SUPER DUSTY AND SMOKY – No matter where we went, it was either dusty or smoky. Or both. The locals burn weeds and other things, so you’ll smell a lot of smoke along with all the dust from it being so dry there. The rural areas are the worse, though you’ll still find the smoke and dust in the cities sometimes. If you have asthma or a breathing condition, bring an extra inhaler and/or whatever else you need to manage your condition. Face masks are a good idea, too. We wore ours several times when the dust got really bad.

WEATHER – Myanmar has three seasons: hot, not too hot and hot & rainy. The best times to visit are between November and February. Those are the coolest months. We were there at the end of January and it was hot, but not too bad. Rainy season goes from May to October and the super hot time of year is March through May.



FOOD – Food is so cheap there. Tourist hotspots will cost you a several dollars for a meal, but if you go to the smaller restaurants or street vendors, you can get a meal for $1-2. Bottled water is about .20 per bottle.

HOTELS – Hotels vary. We got a cheap hotel in Yangon for $25 and it was okay, but the entire place reeked of cigarette smoke. We looked around town and found a place for $40 a night that was really nice and didn’t smell bad at all. In Bagan, we paid $25 a night and were happy with our hotel. It wasn’t anything fancy, but it was comfortable and the staff was really nice.

TAXIS – Taxis are pretty cheap. Some use meters and some don’t, but it shouldn’t cost more than $3 to cross the entire town. If the taxi doesn’t want to use a meter, don’t agree to pay more than $3 or 3700 kyat.

SOUVENIRS – It depends on the site and the vendor. Some will charge less than $1 for some items while another vendor will charge $1-2 for the same item. Sand paintings are really cool (factory-made) and cost anywhere from $8-16, though if you buy several they’ll give you a discount.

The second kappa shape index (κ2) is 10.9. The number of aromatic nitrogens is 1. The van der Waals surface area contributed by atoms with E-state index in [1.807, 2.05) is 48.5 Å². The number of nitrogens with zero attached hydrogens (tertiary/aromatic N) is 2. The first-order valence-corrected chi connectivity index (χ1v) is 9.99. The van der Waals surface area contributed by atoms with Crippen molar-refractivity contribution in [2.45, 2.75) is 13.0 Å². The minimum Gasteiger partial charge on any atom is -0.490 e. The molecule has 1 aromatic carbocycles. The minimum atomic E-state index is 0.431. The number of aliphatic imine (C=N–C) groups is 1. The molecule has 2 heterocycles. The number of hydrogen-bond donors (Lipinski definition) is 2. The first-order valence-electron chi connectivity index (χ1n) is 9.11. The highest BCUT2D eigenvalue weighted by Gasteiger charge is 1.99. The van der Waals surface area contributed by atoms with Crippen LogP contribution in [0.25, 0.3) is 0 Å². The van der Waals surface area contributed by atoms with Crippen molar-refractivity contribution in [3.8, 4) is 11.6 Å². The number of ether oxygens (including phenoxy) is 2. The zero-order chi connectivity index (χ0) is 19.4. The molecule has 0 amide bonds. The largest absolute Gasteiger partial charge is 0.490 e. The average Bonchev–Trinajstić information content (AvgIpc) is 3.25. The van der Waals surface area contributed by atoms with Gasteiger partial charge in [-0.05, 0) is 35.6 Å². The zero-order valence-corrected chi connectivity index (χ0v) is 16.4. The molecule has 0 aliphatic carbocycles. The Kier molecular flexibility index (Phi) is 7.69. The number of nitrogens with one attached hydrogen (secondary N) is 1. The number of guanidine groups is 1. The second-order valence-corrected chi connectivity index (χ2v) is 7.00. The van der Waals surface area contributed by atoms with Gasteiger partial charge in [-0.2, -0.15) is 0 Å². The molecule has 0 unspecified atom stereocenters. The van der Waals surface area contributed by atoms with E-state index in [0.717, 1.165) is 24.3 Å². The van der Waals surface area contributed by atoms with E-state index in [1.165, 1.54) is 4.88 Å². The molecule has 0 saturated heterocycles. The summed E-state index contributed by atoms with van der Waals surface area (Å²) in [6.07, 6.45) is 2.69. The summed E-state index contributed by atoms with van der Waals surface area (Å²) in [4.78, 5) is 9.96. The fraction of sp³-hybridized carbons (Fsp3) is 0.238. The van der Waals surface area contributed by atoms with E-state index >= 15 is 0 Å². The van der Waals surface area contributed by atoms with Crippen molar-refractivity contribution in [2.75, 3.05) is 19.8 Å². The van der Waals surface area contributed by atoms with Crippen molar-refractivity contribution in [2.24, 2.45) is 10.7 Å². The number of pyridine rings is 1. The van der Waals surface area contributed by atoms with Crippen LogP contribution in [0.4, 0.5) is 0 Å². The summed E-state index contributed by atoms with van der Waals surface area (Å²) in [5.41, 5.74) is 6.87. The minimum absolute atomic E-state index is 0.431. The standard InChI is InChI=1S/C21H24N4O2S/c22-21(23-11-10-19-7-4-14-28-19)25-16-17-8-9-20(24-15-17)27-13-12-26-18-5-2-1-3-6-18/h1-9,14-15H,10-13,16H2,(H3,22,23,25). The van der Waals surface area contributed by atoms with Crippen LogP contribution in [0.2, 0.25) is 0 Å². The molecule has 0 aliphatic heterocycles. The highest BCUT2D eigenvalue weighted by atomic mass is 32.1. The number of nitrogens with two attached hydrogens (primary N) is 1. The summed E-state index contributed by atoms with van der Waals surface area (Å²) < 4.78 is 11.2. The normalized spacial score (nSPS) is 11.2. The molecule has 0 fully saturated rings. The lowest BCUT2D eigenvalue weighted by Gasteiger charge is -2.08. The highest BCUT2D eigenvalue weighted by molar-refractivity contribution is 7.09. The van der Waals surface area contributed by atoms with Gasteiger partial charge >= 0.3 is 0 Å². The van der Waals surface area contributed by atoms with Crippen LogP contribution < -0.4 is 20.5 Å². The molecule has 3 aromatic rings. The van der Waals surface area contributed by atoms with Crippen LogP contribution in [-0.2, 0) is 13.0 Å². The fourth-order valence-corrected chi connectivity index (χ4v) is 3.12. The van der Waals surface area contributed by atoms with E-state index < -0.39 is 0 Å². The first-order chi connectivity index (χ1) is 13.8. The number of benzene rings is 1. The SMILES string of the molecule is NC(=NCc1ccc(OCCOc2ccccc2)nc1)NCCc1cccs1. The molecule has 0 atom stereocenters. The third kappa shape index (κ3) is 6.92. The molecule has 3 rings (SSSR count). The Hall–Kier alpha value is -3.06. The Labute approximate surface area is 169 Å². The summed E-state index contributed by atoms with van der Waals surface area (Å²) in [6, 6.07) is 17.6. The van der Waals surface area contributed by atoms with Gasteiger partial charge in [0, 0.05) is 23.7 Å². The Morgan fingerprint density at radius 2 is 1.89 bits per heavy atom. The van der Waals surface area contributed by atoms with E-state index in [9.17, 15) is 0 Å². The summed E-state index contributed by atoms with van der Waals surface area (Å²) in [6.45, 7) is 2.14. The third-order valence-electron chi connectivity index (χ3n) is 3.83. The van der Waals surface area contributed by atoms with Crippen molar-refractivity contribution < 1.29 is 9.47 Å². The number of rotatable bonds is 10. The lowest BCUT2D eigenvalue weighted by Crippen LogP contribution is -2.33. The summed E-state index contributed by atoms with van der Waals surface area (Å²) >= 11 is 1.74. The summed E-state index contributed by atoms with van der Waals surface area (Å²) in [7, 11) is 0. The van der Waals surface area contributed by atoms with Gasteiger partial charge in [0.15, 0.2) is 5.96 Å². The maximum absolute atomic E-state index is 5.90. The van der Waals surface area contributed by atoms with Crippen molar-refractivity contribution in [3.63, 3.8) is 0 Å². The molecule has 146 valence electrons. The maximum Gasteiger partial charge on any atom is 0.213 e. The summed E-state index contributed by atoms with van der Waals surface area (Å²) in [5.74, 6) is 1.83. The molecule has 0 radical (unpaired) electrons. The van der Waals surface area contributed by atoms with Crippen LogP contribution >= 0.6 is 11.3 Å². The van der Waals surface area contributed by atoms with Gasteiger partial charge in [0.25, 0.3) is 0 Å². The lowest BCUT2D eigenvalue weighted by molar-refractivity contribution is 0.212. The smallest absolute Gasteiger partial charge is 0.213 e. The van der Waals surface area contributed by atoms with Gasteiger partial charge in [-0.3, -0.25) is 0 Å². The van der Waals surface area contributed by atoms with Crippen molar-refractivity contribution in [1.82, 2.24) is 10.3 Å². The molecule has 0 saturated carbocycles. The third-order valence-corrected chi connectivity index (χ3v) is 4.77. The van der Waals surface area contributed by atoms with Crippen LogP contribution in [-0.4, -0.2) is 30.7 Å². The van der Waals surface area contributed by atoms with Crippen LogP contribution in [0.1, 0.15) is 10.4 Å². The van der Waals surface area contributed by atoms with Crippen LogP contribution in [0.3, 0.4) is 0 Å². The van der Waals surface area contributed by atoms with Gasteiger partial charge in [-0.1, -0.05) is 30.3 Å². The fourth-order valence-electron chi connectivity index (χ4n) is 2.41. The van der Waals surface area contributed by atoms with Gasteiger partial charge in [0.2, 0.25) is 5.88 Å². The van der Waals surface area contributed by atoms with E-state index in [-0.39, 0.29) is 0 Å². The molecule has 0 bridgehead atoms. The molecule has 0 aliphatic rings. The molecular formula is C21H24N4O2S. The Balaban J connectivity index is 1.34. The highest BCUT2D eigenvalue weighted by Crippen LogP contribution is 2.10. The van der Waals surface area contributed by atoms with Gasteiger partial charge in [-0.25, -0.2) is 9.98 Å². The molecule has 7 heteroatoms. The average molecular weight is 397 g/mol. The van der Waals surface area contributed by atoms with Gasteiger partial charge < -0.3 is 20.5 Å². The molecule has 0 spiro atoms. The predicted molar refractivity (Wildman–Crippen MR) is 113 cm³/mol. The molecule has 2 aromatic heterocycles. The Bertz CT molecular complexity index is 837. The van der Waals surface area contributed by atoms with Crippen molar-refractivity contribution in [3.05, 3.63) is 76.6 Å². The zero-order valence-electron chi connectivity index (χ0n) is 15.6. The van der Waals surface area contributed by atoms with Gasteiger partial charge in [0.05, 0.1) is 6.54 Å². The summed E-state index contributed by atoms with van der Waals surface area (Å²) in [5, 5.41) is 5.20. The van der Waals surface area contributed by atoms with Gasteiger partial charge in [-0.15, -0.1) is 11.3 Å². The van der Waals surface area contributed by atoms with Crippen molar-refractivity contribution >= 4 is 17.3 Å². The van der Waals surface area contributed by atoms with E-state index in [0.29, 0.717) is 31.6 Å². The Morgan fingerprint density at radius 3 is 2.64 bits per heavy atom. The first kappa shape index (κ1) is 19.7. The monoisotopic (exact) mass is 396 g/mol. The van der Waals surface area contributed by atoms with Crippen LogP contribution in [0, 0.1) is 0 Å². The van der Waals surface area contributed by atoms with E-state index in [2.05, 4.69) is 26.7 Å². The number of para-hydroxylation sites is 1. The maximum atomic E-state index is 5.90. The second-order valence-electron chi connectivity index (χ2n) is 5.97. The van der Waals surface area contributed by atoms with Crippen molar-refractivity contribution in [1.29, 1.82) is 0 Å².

BUSES – You can ask your hotel to book a bus for you and arrange for you to be picked up from the hotel or somewhere nearby. Buses that the locals ride are adequate for short distances, but for the longer-distance trips, you’ll want to splurge for the ‘VIP’ bus. That can vary from $15-20 for a 12-hour trip, but it’s worth it. The ‘VIP’ bus comes with reclining seats, televisions, blankets, AC and complimentary meals.



MOST SOUVENIR PAINTINGS ARE FACTORY-MADE, NOT HANDMADE – Vendors like to tell people all the paintings are hand-made, but you will find the same ones at every temple. The ones that really are hand-made will be the ones that are unique and the ones where you can see the artists painting them.

PAY FOR PICTURES – One of the things we found in Myanmar was that many people who you photograph will ask for money afterwards, even if you ask for permission before. We didn’t understand this at first and a lady yelled at us when we started walking away. Once we figured out what she was upset about, we gave her some money and she was happy. Not everyone will ask for money after you take a photo, but it does happen, especially in more touristy areas.